U.S. President Donald Trump said this week that he was "all in for masks," part of a broader shift for Republicans, some of whom have avoided wearing the protection against COVID-19.
There are still some holdouts among the president's party who are not always wearing masks in one of the most difficult social distancing environments in the country: Capitol Hill.
The shift in Republican attitudes toward wearing face coverings to protect others and themselves comes as many states around the country see a spike in COVID-19 cases after initiating partial reopening phases from lockdowns.
Trump said masks were good in an interview with Fox Business Channel on Wednesday, adding that he would wear one if he was in a confined space with other people. Earlier in the month, Trump told supporters at a rally in Tulsa, Oklahoma, "You know, there was a time when people thought it was worse wearing a mask. I let people make their own decision."
Treasury Secretary Steve Mnuchin told reporters Thursday that "because he's the president of the United States and people are not around him and the people who are around are tested, I don't think he needs to wear a mask, but the rest of us, absolutely."
Observation of mask-wearing procedures has turned into a political issue in the United States, exacerbated by confusion over guidelines in the early days of the pandemic.
The Centers for Disease Control and Prevention initially did not recommend members of the public wear masks.
"We have to admit it - that mixed message in the beginning, even though it was well meant to allow masks to be available for health workers, that was detrimental in getting the message across. No doubt about it," Dr. Anthony Fauci, director of the National Institute of Allergy and Infectious Diseases, told National Public Radio on Wednesday.
According to a June 2020 Pew Research survey, Democrats and those leaning Democratic are more likely to say they have worn a mask all or most of the last month by a rate of 76%, compared with 54% of Republicans or those who lean Republican.
But over the past week, several prominent Republicans have publicly urged Americans to wear masks.
"We must have no stigma, none, about wearing masks when we leave our homes and come near other people. Wearing simple face coverings is not about protecting ourselves, it is about protecting everyone we encounter," Senate Majority Leader Mitch McConnell said on the Senate floor Monday.
"In fact," he said, "the more we hate the pain and suffering that accompanied the strict stay-home guidelines a few months ago, the happier we should be to take reasonable small steps every day to ensure our country can stay on offense against the virus."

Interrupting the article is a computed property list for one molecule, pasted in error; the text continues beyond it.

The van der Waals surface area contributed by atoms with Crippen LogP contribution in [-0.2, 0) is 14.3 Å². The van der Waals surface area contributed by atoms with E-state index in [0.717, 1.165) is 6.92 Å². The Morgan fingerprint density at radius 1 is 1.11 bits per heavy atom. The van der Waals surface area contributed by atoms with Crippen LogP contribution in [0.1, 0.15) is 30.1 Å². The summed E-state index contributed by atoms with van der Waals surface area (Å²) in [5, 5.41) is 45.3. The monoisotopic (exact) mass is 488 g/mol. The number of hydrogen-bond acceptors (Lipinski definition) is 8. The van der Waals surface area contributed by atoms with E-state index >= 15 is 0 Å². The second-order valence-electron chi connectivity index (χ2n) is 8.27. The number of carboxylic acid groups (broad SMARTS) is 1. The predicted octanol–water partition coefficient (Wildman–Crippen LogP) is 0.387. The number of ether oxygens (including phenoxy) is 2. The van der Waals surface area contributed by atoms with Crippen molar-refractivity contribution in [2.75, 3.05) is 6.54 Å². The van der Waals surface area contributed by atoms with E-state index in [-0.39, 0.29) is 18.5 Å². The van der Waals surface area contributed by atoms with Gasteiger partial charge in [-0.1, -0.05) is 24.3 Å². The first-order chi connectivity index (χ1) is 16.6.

McConnell has regularly worn a mask in public but has criticized House Democrats for not fully returning to work throughout the pandemic, part of a broader discussion about how and when Americans can safely return to work.
Back in the early days of the pandemic in March, the two chambers of Congress divided on their response to the coronavirus.
House Speaker Nancy Pelosi kept the U.S. House of Representatives out of session into May, concerned about the logistics of hundreds of members of Congress packing into the House chamber for votes. House Democrats eventually passed an unprecedented rules package, allowing a proxy voting system for the first time in the history of that chamber, so members could pass their votes to other members if they chose not to return to Washington.
The Republican-majority U.S. Senate also initially stayed out of session but fully came back to work much earlier in May while following social distancing requirements.
Both chambers observe social distancing requirements during votes and hearings. In the House, some Republicans have resisted the guidelines. Pelosi instituted a mask requirement in all hearings, based on the guidance of the U.S. Capitol physician, on June 16.
Republican Representatives Tom McClintock and Jim Jordan were chided for not wearing masks by House Judiciary Chairman Jerry Nadler during a hearing on June 17. Nadler ignored a request to speak from McClintock because he was not wearing a mask.
"I consider masks much more effective at spreading panic and much less effective at stopping a virus," McClintock said. He eventually put on a mask and was recognized to speak during the hearing.
During House votes Wednesday, several Republicans were observed not wearing their masks or took masks just before going on to the floor to vote. Thousands of people move through the Capitol and its office buildings every day - from members of Congress to journalists, staffers, cleaning crews and food service workers, and security.
But other Republicans have recently urged the public to wear masks. Representative Liz Cheney, a Republican from Wyoming and the daughter of former Vice President Dick Cheney, tweeted a photograph of her father wearing a mask with the caption, "Dick Cheney says WEAR A MASK. #realmenwearmasks."
In the Senate, Republican Senator Lamar Alexander has urged the president and others to set an example for the public.
"Unfortunately this simple lifesaving practice has become part of a political debate that says: If you're for Trump, you don't wear a mask. If you're against Trump, you do," Alexander said Tuesday.
"That is why I have suggested the president should occasionally wear a mask even though there are not many occasions when it is necessary for him to do so," he said. "The president has millions of admirers. They would follow his lead. It would help end this political debate. The stakes are too high for it to continue."
After notably not wearing a mask during trips, Vice President Mike Pence has also begun to wear one. At an event this week in Texas, a state struggling with a new surge in COVID-19 cases, Pence said, "We encourage everyone to wear a mask in the affected areas. Where you can't maintain social distancing, wearing a mask is just a good idea."